SILICON VALLEY BLUES
In giving more time and attention to bad things online, we attract algorithms which make us depressed and insecure. In thinking the rewards of social media outweigh the costs, we gamble this isn’t true.
Jaron Lanier, pioneer in the field of Virtual Reality, tech philosopher and scientist at Microsoft Research has undergone a conversion. Ten Arguments for Deleting Your Social Media Accounts Right Now (Penguin, 2018) is characteristically pithy and makes uncomfortable reading.
He is quick to say every person must decide for themselves how they engage with social media, if at all. Lanier is a liberal, and it shows: there is no sense that people should be coerced into giving up social media or made to feel bad for continuing. He is realistic enough to know that most will carry on, but if it lay in his power, he would deconstruct the whole model to destroy the pernicious and barely understood power of algorithmic advertising. He calls this edifice BUMMER: Behaviours of Users Modified and Made into an Empire for Rent.
Most of us know that what we do on social media is being used and sold on by the platform to advertisers and others who wish to change our behaviour. The reach and influence of Russian troll farms are only part of the problem. Adaptive algorithms which make incremental changes to themselves to get more profitable results for advertisers are changing us and hooking us. And we don’t know it.
As Lanier says:
When an algorithm is feeding experiences to a person, it turns out that the randomness that lubricates algorithmic adaptation can also feed human addiction. The algorithm is trying to capture the perfect parameters for manipulating a brain, while the brain, in order to seek out deeper meaning, is changing in response to the algorithm’s experiments; it’s a cat and mouse game based on pure math. Because the stimuli from the algorithm don’t mean anything, because they genuinely are random, the brain isn’t adapting to anything real, but to a fiction. The process – of becoming hooked on an elusive mirage – is addiction. As the algorithm tries to escape a rut, the human mind becomes stuck in one.
Confused, kind of? Me too. And there lies the problem. We are dimly aware that stuff is going on behind the scenes as we talk to one another but are so far behind the curve of understanding that we could remain forever so. For societies which laud the value of free speech and minimal interference from the State into matters of personal liberty, we have unwittingly allowed life-modifying surveillance by tech companies that the East German Stasi would have swooned over. And as we reflect on this, it still doesn’t make much difference to our behaviour either because we think the rewards outweigh the costs or because we believe we are impervious to manipulation. But what if they don’t and we aren’t?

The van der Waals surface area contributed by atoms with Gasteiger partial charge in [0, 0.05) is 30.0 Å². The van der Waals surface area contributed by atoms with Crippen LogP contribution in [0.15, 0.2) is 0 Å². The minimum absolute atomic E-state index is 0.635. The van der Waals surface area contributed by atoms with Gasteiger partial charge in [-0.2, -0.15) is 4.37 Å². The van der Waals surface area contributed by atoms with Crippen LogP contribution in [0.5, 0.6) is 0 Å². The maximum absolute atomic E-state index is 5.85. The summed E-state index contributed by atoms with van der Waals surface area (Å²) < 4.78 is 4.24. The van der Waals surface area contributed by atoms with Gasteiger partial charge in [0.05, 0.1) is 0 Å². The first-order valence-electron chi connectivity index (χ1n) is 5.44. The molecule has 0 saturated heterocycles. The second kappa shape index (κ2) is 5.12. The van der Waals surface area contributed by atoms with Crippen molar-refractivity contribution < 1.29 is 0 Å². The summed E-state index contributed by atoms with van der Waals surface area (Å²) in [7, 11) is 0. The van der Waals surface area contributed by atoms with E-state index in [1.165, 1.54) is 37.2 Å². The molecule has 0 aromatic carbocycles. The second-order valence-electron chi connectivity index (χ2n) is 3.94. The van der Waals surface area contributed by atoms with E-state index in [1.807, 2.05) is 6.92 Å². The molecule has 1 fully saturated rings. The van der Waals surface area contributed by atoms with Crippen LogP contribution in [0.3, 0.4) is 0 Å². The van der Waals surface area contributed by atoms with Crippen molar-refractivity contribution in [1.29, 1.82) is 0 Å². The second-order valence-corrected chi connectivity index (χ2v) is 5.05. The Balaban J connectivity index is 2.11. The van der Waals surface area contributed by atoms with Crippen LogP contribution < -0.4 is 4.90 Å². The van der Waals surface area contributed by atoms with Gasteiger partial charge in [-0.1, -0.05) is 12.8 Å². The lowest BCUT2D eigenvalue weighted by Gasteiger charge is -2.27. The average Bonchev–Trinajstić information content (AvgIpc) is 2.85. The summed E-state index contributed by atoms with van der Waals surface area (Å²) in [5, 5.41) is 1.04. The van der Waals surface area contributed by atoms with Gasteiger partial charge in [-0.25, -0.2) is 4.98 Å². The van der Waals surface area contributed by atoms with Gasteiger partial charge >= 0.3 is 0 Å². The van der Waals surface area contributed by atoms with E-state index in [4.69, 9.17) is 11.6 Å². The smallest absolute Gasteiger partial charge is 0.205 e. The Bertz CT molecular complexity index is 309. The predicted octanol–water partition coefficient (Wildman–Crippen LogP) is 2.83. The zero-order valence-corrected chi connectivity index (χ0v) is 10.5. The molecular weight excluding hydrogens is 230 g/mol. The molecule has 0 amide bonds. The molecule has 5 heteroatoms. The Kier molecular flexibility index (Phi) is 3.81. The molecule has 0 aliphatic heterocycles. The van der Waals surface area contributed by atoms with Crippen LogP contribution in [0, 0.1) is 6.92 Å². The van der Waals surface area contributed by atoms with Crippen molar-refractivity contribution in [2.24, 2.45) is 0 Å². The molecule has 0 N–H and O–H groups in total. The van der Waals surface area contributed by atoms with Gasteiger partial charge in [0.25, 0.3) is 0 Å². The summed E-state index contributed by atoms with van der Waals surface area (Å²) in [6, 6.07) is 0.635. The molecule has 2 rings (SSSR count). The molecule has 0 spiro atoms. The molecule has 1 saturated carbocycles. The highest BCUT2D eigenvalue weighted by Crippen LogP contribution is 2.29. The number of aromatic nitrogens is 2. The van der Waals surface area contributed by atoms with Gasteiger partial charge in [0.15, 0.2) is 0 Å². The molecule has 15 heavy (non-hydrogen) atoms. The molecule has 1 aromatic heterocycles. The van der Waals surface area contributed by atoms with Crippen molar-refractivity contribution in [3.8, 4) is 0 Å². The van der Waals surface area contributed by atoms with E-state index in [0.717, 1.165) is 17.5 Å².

A strong body of academic shows that in a contest between positive and negative feedback, the latter wins out in its depth and endurance. Fear and anger rise quickly within us and take longer to dissipate. If someone says something nice to us, the feeling evaporates much quicker than when they criticise or attack us. We give bad emotion miles of air space in our brains. As someone said: an encouraging word is like Teflon; it just won’t stick. A spiteful comment is like Velcro; we can’t prise it off.
In giving more attention to bad things online, we attract the algorithms which attach to us and accentuate the problem by stoking more stuff to depress us, make us insecure and divide us more sharply from those who think differently to us.
This is only one point that Lanier makes in a thesis that takes in the undermining of truth and politics in social media, the erosion of empathy, the loss of economic dignity. He finishes with its latent attack on the soul.
His book is an entertaining read, and not simply a jeremiad, because of the demotic and trenchant way he says good and compassionate things, unlike many of the populists at work today.
Will it change the world? Probably not. But there are signs a backlash has begun against the tech companies which for two decades have somehow been seen as a different kind of business - hip, young, cool, value-driven – when they are ruthlessly governed by the profit motive too. Why we thought otherwise is a mystery. This would matter much less were the grip of Silicon Valley on how we live and form relationships and communities only as strong as traditional industries have been in the past. But it is proving vast, year on year.
In Philippians 4, St Paul says:
Finally, beloved, whatever is true, whatever is honourable, whatever is just, whatever is pure, whatever is pleasing, whatever is commendable, if there is any excellence and if there is anything worthy of praise, think about these things.
We should wish one another God-speed on this one. For the moment we close our Bibles and unlock our smartphones, this calling faces a huge challenge.
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